LINQ to XML: using let, yield return and SelectMany


Introduction

This blog post continues my series on LINQ. The preceding editions which cover some of my experiences with LINQ are list blow, or to the right.

This addition to the LINQ series probably qualifies in the “cruel and unusual” things which can be done with LINQ category. The techniques which are listed here are probably uses of LINQ which fall into the “corner cases” or “edge cases” of LINQ usage.

What is in the C# Source Code Below

There are a couple of things which this code shows:

  • The use of the LINQ let clause. This has proved to be a very convenient way of taking the “bulk” out of the LINQ to XML expressions, and is something which could be seen as an application of the “DRY principle”. I’ve always had the feeling that LINQ to XML was very good for creating XML documents, but was a bit on the verbose side when it came to interrogating XML. Judicious use of the let clause seems like a way to knock some of the verbosity out of the LINQ to XML.
  • There is another benefit of the judicious use of the let clause, and that is that you can imbed complex LINQ expression into LINQ statements in a convenient way. The following code segment shows let used for simple, and one complex (the InfoLines) expressions. The InfoLines is string concatenation from multiple lines.
    var question3 = (from Nodes in XDocument.Load(nodeFileName).Elements("InformationGraph").Elements("Node")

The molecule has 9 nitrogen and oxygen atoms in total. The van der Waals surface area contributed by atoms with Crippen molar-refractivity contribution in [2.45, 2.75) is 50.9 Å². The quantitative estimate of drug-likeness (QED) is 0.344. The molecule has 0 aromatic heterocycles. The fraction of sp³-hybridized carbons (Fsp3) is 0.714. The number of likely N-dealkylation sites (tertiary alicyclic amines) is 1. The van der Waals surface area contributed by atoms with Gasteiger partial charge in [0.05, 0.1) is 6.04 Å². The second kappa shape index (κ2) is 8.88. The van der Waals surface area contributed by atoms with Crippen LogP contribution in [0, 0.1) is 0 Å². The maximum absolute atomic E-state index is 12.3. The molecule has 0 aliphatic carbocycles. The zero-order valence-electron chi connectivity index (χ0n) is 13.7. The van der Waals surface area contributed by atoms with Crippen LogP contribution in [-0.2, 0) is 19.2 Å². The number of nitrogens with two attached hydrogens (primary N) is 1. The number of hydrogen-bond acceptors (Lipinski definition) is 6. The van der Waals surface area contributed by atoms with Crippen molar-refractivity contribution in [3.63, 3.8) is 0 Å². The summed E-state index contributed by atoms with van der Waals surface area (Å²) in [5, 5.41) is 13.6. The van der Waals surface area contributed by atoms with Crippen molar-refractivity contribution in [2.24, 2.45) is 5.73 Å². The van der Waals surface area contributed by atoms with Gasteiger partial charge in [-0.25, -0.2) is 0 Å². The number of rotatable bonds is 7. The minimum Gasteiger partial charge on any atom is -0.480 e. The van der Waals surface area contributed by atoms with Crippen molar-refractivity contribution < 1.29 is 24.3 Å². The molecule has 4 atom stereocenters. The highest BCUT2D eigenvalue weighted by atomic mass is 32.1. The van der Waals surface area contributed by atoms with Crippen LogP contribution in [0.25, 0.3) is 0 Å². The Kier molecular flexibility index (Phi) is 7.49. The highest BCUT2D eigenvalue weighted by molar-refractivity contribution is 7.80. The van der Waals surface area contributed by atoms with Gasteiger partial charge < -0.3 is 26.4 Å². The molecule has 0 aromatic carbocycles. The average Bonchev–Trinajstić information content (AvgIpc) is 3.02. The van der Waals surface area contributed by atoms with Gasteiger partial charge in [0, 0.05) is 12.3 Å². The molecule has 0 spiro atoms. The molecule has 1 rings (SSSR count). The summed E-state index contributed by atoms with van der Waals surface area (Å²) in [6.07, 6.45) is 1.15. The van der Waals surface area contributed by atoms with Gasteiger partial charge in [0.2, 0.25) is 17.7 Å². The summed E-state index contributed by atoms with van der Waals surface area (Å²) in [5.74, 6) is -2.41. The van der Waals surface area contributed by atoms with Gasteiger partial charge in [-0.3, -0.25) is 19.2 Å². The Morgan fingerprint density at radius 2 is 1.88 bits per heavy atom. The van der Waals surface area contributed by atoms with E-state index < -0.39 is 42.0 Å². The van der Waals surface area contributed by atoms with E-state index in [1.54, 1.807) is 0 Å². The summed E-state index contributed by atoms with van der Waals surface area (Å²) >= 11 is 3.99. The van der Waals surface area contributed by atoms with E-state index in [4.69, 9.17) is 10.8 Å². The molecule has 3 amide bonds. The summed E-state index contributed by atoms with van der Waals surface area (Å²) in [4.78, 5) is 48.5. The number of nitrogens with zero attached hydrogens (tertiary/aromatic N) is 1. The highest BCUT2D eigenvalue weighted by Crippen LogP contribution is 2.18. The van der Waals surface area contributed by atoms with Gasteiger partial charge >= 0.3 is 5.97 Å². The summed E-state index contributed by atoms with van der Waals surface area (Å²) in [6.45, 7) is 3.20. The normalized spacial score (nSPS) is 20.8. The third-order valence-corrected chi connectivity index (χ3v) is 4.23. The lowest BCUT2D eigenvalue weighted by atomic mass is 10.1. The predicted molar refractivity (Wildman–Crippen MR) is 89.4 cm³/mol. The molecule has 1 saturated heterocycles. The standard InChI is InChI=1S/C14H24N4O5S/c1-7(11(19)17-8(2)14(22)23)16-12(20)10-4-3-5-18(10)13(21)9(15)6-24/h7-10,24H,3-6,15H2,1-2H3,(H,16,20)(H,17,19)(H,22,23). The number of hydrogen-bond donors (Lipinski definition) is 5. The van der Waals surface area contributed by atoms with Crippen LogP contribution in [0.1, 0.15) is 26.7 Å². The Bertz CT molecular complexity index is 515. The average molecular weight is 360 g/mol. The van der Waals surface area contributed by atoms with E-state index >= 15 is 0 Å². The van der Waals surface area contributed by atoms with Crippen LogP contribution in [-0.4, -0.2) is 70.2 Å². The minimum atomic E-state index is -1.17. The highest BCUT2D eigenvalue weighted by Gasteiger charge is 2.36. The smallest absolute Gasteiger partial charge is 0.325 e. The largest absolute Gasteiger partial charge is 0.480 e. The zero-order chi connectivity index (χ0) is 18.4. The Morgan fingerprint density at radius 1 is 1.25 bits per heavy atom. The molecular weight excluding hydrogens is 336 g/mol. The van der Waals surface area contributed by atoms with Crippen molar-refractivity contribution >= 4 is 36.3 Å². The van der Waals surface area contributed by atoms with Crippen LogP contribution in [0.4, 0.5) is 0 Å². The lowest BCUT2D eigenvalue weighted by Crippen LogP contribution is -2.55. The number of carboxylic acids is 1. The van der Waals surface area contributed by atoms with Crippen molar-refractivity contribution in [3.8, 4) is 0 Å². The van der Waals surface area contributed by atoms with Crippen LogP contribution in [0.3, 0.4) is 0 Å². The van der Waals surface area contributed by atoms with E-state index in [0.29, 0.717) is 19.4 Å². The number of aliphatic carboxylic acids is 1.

from ToElements in Nodes.Elements("Tos").Elements("Entity")
                     from FromElements in Nodes.Elements("Froms").Elements("Entity")
                     let InfoLines = (from InfoLines in Nodes.Elements("InformationContent").Elements("InformationConentLine")
                                      select InfoLines.Value)
                                      .DefaultIfEmpty("No information Content Recorded")
                                      .Aggregate((current, next) => current + ", " + next)
                     let ToElement = ToElements.Element("EntityName").Value
                     let ToObjType = ToElements.Element("EntityObjectType").Value
                     let ToSubSystem = ToElements.Element("SubSystem").Value
                     let FromElement = FromElements.Element("EntityName").Value
                     let FromObjType = FromElements.Element("EntityObjectType").Value
                     let FromSubSystem = FromElements.Element("SubSystem").Value
                     select MakeElements(FromElement, FromSubSystem, FromObjType, ToElement, ToSubSystem, ToObjType, InfoLines))
                    .SelectMany(A => A);
  • The above code sample also introduces another  interesting use of LINQ. This one is the MakeElements function (the code for which follows). This function demonstrates how to produce more than one output (XElement in this case) from a single input. The .SelectMany unwraps the sequence which the MakeElements function generates, into a single level sequence.
    private static IEnumerable<XElement> MakeElements(string FromEntity, string FromSubSystem, string FromObjType,
                                                      string ToEntity, string ToSubSystem, string ToObjectType,
                                                      string LinkTypeDescription)
    {
        string TargetQ = MakeNodeID(ToEntity);